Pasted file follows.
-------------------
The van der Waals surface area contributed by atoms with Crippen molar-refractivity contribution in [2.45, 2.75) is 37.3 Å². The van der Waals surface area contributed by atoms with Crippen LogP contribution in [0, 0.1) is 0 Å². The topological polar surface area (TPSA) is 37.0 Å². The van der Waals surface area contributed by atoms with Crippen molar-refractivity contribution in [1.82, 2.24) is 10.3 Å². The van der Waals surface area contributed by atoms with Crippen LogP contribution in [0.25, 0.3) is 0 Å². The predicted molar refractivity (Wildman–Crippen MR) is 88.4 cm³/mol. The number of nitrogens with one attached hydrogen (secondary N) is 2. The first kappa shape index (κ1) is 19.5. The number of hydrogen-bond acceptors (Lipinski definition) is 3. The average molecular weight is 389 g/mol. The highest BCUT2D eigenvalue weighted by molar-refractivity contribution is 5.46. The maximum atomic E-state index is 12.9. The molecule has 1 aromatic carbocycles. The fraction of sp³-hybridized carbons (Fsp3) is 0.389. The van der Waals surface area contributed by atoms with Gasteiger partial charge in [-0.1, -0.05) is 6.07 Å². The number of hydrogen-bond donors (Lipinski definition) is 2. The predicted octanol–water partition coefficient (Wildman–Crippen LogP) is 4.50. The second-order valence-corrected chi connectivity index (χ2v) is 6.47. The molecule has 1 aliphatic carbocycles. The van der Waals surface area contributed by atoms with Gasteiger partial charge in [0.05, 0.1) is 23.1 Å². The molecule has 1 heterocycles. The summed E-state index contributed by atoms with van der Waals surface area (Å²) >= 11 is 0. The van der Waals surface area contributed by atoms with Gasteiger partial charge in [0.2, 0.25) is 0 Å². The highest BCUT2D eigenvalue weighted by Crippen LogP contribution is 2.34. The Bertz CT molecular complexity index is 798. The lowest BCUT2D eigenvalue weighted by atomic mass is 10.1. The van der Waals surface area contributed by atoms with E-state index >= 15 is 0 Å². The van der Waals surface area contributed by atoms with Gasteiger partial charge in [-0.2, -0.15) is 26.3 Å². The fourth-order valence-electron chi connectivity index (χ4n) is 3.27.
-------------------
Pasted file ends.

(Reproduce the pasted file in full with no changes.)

The van der Waals surface area contributed by atoms with Crippen molar-refractivity contribution in [2.45, 2.75) is 37.3 Å². The van der Waals surface area contributed by atoms with Crippen LogP contribution in [0, 0.1) is 0 Å². The topological polar surface area (TPSA) is 37.0 Å². The van der Waals surface area contributed by atoms with Crippen molar-refractivity contribution in [1.82, 2.24) is 10.3 Å². The van der Waals surface area contributed by atoms with Crippen LogP contribution in [0.25, 0.3) is 0 Å². The predicted molar refractivity (Wildman–Crippen MR) is 88.4 cm³/mol. The number of nitrogens with one attached hydrogen (secondary N) is 2. The first kappa shape index (κ1) is 19.5. The number of hydrogen-bond acceptors (Lipinski definition) is 3. The average molecular weight is 389 g/mol. The highest BCUT2D eigenvalue weighted by molar-refractivity contribution is 5.46. The maximum atomic E-state index is 12.9. The molecule has 1 aromatic carbocycles. The fraction of sp³-hybridized carbons (Fsp3) is 0.389. The van der Waals surface area contributed by atoms with Gasteiger partial charge in [-0.1, -0.05) is 6.07 Å². The number of hydrogen-bond donors (Lipinski definition) is 2. The predicted octanol–water partition coefficient (Wildman–Crippen LogP) is 4.50. The second-order valence-corrected chi connectivity index (χ2v) is 6.47. The molecule has 1 aliphatic carbocycles. The van der Waals surface area contributed by atoms with Gasteiger partial charge in [0.05, 0.1) is 23.1 Å². The molecule has 1 heterocycles. The summed E-state index contributed by atoms with van der Waals surface area (Å²) >= 11 is 0. The van der Waals surface area contributed by atoms with Gasteiger partial charge in [0.2, 0.25) is 0 Å². The highest BCUT2D eigenvalue weighted by Crippen LogP contribution is 2.34. The Bertz CT molecular complexity index is 798. The lowest BCUT2D eigenvalue weighted by atomic mass is 10.1. The van der Waals surface area contributed by atoms with E-state index >= 15 is 0 Å². The van der Waals surface area contributed by atoms with Gasteiger partial charge in [-0.2, -0.15) is 26.3 Å². The fourth-order valence-electron chi connectivity index (χ4n) is 3.27.